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Rags in a Row (a Lesson in Plumbing)

That last summer illegal together, me and my
stowaway roommates
                       -their coupledom in tow-
muting the stereo with every landlord slam

of the porch door, anticipating that knock,
that 1-2-3, polite
but with its own key anyway. Lisa and Derek

all July fought perfectly on my couch,
totaled my machine and answered to bill collectors,
neither mastering even
the peephole-
its distorted light trap, its dead
                       giveaways-like me.

Subletter, subletter-let me in.

Not by the tail of my lease-bucking 
kitten. Not by the nervous breakdown
of Lisa's unfinished psychology
                       degree. Not
when stoned, never before noon. 1-2-3,

                       that polite round,
                       and Lisa mutes and dashes
                       into our party-mudded kitchen. 

Sometimes so sweet, the faintest smell of shit.

Shit, however, faints not
in August. Through the retired heat

grates we hear the landlord's
goddamns attending to the sewage, basement pipes 
                       exorcised and the apartment
possessed by yesterday's stank, the forgotten

misbegotten, flushed off to nowhere
not fast enough.
We're thinking turds until the landlord knocks

and why do I answer? In galoshes he bows,
one cruddy boot on its toe. 

                       "Is the lady of the house at home?"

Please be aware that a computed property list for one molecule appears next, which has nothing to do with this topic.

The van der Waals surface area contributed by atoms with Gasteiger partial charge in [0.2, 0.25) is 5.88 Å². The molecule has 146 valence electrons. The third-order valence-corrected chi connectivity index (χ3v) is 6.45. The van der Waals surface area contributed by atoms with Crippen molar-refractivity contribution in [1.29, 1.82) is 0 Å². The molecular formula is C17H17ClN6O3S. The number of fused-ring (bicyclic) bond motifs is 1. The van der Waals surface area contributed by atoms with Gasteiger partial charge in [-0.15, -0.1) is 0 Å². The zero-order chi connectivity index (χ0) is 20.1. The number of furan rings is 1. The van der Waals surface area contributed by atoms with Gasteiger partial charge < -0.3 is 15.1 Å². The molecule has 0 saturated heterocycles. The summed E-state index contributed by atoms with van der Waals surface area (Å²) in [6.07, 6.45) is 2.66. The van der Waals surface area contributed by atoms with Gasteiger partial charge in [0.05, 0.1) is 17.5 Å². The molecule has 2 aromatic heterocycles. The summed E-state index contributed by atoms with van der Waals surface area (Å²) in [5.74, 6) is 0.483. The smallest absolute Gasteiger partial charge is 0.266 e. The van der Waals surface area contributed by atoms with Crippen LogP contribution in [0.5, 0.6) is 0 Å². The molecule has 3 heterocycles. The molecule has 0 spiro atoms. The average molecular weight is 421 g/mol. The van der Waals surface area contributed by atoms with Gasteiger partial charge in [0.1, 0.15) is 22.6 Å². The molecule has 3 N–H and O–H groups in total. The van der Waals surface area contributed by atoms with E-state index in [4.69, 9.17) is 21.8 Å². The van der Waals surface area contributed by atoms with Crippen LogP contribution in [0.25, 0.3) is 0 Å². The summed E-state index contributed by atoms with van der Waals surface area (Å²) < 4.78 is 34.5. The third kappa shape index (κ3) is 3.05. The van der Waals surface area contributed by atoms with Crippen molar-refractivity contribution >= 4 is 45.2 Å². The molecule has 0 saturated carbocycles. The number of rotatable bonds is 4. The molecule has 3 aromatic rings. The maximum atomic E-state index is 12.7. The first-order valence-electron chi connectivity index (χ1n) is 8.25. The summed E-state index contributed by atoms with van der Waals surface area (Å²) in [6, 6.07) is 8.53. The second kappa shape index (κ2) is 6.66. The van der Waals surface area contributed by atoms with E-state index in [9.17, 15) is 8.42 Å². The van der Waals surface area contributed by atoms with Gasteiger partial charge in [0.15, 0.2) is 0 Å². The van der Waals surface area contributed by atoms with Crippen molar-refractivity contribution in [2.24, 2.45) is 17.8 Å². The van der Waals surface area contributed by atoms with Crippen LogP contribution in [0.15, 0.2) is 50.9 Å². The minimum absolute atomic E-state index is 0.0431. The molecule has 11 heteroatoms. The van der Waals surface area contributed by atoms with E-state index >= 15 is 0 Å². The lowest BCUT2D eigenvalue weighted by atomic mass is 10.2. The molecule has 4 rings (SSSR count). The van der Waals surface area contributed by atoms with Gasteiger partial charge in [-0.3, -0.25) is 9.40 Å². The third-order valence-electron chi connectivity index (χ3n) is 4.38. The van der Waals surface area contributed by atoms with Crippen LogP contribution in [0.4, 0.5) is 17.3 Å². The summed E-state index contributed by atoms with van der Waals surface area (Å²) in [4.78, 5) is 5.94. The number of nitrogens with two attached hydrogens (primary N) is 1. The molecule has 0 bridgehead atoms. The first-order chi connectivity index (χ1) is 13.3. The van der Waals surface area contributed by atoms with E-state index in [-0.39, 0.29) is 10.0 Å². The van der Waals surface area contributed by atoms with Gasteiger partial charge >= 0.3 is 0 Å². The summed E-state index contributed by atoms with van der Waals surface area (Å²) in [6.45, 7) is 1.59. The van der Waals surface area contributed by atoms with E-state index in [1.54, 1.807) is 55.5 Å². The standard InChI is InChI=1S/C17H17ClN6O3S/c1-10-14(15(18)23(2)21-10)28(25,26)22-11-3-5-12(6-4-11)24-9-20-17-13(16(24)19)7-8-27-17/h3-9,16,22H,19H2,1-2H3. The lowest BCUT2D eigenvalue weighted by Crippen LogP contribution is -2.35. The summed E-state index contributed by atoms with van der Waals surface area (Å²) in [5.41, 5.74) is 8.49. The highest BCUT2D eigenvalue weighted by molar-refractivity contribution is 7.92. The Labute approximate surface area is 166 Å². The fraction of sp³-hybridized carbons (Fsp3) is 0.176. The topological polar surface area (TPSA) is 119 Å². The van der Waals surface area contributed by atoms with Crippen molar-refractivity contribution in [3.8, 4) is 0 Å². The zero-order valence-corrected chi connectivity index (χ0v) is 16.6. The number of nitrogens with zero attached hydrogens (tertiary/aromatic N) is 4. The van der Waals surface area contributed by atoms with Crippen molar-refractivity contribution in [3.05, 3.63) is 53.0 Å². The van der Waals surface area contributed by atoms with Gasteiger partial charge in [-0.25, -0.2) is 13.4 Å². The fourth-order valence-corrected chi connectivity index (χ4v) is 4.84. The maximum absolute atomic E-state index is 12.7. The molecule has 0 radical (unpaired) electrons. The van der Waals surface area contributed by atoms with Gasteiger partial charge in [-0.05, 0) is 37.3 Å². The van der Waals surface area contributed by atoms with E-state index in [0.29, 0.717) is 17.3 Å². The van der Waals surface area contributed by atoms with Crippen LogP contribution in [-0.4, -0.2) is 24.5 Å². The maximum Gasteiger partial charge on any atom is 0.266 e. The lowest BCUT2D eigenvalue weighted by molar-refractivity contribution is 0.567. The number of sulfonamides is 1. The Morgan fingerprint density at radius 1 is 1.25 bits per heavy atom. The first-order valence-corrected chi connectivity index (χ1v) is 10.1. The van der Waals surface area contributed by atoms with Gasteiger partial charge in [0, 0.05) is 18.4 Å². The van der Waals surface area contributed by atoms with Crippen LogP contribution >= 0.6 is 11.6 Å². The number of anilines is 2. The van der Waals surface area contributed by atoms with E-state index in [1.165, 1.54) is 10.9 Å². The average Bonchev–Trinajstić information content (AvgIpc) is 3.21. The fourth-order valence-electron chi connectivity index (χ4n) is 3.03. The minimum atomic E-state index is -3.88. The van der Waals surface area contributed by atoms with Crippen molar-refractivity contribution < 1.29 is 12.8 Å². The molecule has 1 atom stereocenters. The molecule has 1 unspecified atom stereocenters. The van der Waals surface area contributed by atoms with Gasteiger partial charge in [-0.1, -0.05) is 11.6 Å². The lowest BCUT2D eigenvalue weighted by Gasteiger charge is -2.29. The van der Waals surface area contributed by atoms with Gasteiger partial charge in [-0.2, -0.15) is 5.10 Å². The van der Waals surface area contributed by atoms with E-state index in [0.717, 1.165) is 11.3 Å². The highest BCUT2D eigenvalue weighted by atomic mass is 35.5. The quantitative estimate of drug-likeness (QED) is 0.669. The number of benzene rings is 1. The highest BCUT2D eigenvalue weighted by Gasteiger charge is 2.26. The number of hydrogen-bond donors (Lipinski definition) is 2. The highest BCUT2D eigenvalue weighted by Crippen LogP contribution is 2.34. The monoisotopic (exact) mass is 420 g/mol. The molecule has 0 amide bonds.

"No," I lie, leaning against the doorjamb, the rooms 
behind me rattling with air and mine just 
one more cheap month, "she's not." (No,
she's not hiding out by the coffeepot, she's not
in earshot, she only naps here, she never sleeps.) "For her,"

he declares, having lined up his catch on a plank:
                       8 washed out tampons,

plain as day someone's dirty little secrets.

"Quicker'n'anything-" his lecture begins,
"these'll stop up your sewer, these-"

rags? Ruined
daughters? Unappreciated
private citizens? Each
on a wet shadow without a trace 
of red, drowned in the amnesia of plumbing

where even blood gets lost. I think them
teeming in our pipes, fattened with everything
we disown, and now
more than to begin with they are strictly

these "white mice," he decries them,
his nemeses, banned
                       by the lease. The mop-up,

he insists with smile and pine-sol, is madame's.             

It kept her inside
3 ˝ weeks, Lisa's master-evasion of our landlord,
the infamous handler
of something so intimate, so
                       disposable… It disturbed her,
his hyper-tidy line-up of them:
                       overcast Jane Doe's,
                       nameless but arraigned.

"My mother wants to sue," she told me

and Derek (who
in ruined shoes kissed her cheek
and called her sweetheart). She claimed to have always
                       flushed them,
to have never thought about it. Now she writes me,

says there are still cramped nights when
her dreams snap heatwaves of 
                       that summer's pine, our
                       landlord setting traps
                       all over the house.

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